The European Union wants a war crimes tribunal to look into what Russia did in Ukraine. On Thursday, the Kremlin said that any such body would be illegal and unacceptable to Moscow.
President of the European Commission. Ursula von der Leyen, said on Wednesday that the EU would try to set up a special court with the help of the UN to investigate and prosecute any possible war crimes committed by Russian forces in Ukraine.
Dmitry Peskov, the Kremlin’s spokesman, told reporters on a conference call on Thursday, “As for attempts to establish some kind of tribunal: they will have no legitimacy, will not be accepted by us, and we will condemn them.”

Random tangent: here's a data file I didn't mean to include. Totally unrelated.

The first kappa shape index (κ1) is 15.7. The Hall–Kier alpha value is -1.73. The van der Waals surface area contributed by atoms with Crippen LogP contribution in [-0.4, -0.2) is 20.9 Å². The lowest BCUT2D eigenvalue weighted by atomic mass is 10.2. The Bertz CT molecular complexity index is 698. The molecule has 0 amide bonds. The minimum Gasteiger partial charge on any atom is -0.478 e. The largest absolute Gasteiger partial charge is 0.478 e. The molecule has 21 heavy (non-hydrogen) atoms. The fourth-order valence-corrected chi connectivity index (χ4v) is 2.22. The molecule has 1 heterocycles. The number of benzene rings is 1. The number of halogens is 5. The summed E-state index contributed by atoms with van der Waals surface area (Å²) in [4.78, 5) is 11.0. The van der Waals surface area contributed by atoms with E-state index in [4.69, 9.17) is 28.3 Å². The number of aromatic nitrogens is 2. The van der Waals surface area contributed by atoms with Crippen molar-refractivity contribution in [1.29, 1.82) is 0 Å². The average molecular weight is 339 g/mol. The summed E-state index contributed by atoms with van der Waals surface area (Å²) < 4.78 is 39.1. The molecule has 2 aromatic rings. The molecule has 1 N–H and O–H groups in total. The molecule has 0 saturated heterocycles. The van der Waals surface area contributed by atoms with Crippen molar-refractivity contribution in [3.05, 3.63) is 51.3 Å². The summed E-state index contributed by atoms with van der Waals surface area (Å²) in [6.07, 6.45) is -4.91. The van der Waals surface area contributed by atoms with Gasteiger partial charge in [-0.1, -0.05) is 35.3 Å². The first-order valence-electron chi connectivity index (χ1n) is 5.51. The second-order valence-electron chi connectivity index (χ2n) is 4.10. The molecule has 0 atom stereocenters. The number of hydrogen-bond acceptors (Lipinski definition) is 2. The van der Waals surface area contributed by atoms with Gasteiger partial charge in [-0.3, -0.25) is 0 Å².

During the nine-month conflict, the West and Ukraine have accused Russia of committing multiple war crimes, including in the town of Bucha, which Russian forces occupied for a month beginning on February 24 before withdrawing in late March following a failed offensive on the Ukrainian capital.
Ukrainian officials have advocated for establishing a war crimes tribunal to try the Russian military and political leaders they hold responsible for the conflict.
During what it calls its “special military operation,” Russia has accused Ukraine’s forces of violating international law and the Geneva Conventions. Russia, however, has denied targeting civilians or committing other war crimes.